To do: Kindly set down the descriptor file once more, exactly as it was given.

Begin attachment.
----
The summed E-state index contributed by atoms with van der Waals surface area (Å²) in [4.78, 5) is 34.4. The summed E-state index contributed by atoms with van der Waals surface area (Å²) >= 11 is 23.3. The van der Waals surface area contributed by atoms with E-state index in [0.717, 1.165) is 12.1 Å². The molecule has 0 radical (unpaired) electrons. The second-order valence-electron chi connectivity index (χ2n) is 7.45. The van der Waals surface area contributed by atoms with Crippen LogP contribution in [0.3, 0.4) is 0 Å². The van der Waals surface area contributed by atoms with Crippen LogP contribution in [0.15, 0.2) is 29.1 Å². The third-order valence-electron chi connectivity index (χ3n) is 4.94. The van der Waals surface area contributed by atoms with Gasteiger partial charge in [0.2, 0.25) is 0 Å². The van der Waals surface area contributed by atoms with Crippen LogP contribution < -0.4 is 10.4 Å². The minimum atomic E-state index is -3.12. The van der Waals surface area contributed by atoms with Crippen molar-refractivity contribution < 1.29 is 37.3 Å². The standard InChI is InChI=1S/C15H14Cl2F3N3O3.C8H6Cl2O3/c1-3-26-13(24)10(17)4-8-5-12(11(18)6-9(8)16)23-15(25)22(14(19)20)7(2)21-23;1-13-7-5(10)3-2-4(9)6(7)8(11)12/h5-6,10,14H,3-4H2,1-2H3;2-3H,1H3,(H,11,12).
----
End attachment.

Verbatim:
The summed E-state index contributed by atoms with van der Waals surface area (Å²) in [4.78, 5) is 34.4. The summed E-state index contributed by atoms with van der Waals surface area (Å²) >= 11 is 23.3. The van der Waals surface area contributed by atoms with E-state index in [0.717, 1.165) is 12.1 Å². The molecule has 0 radical (unpaired) electrons. The second-order valence-electron chi connectivity index (χ2n) is 7.45. The van der Waals surface area contributed by atoms with Crippen LogP contribution in [0.3, 0.4) is 0 Å². The van der Waals surface area contributed by atoms with Crippen LogP contribution in [0.15, 0.2) is 29.1 Å². The third-order valence-electron chi connectivity index (χ3n) is 4.94. The van der Waals surface area contributed by atoms with Gasteiger partial charge in [0.2, 0.25) is 0 Å². The van der Waals surface area contributed by atoms with Crippen LogP contribution < -0.4 is 10.4 Å². The minimum atomic E-state index is -3.12. The van der Waals surface area contributed by atoms with Crippen molar-refractivity contribution < 1.29 is 37.3 Å². The standard InChI is InChI=1S/C15H14Cl2F3N3O3.C8H6Cl2O3/c1-3-26-13(24)10(17)4-8-5-12(11(18)6-9(8)16)23-15(25)22(14(19)20)7(2)21-23;1-13-7-5(10)3-2-4(9)6(7)8(11)12/h5-6,10,14H,3-4H2,1-2H3;2-3H,1H3,(H,11,12).